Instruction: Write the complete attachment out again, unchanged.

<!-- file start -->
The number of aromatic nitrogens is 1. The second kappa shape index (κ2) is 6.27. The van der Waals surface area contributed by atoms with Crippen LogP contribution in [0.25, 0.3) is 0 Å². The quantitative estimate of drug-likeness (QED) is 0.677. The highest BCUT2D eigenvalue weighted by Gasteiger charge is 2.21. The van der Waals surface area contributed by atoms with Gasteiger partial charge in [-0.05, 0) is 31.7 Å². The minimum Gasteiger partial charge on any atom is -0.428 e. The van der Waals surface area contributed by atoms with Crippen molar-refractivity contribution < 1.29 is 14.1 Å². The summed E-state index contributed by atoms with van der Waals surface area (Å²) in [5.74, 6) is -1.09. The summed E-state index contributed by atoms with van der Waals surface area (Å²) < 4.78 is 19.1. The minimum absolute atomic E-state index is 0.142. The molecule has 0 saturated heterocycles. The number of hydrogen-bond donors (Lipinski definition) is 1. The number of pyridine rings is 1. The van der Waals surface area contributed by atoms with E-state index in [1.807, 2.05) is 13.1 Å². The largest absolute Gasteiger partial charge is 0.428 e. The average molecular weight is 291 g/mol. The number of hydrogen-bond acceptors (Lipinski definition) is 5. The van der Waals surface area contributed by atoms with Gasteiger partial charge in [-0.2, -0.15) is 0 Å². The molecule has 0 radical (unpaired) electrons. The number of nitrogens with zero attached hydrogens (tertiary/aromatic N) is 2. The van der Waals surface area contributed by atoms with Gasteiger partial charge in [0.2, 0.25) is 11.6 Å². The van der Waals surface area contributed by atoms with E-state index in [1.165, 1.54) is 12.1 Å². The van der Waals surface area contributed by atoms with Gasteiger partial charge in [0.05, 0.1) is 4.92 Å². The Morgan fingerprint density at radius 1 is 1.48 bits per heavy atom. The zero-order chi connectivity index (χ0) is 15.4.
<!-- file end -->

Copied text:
The number of aromatic nitrogens is 1. The second kappa shape index (κ2) is 6.27. The van der Waals surface area contributed by atoms with Crippen LogP contribution in [0.25, 0.3) is 0 Å². The quantitative estimate of drug-likeness (QED) is 0.677. The highest BCUT2D eigenvalue weighted by Gasteiger charge is 2.21. The van der Waals surface area contributed by atoms with Gasteiger partial charge in [-0.05, 0) is 31.7 Å². The minimum Gasteiger partial charge on any atom is -0.428 e. The van der Waals surface area contributed by atoms with Crippen molar-refractivity contribution < 1.29 is 14.1 Å². The summed E-state index contributed by atoms with van der Waals surface area (Å²) in [5.74, 6) is -1.09. The summed E-state index contributed by atoms with van der Waals surface area (Å²) < 4.78 is 19.1. The minimum absolute atomic E-state index is 0.142. The molecule has 0 saturated heterocycles. The number of hydrogen-bond donors (Lipinski definition) is 1. The number of pyridine rings is 1. The van der Waals surface area contributed by atoms with E-state index in [1.807, 2.05) is 13.1 Å². The largest absolute Gasteiger partial charge is 0.428 e. The average molecular weight is 291 g/mol. The number of hydrogen-bond acceptors (Lipinski definition) is 5. The van der Waals surface area contributed by atoms with Gasteiger partial charge in [-0.2, -0.15) is 0 Å². The molecule has 0 radical (unpaired) electrons. The number of nitrogens with zero attached hydrogens (tertiary/aromatic N) is 2. The van der Waals surface area contributed by atoms with Gasteiger partial charge in [0.2, 0.25) is 11.6 Å². The van der Waals surface area contributed by atoms with E-state index in [1.165, 1.54) is 12.1 Å². The van der Waals surface area contributed by atoms with Gasteiger partial charge in [0.05, 0.1) is 4.92 Å². The Morgan fingerprint density at radius 1 is 1.48 bits per heavy atom. The zero-order chi connectivity index (χ0) is 15.4.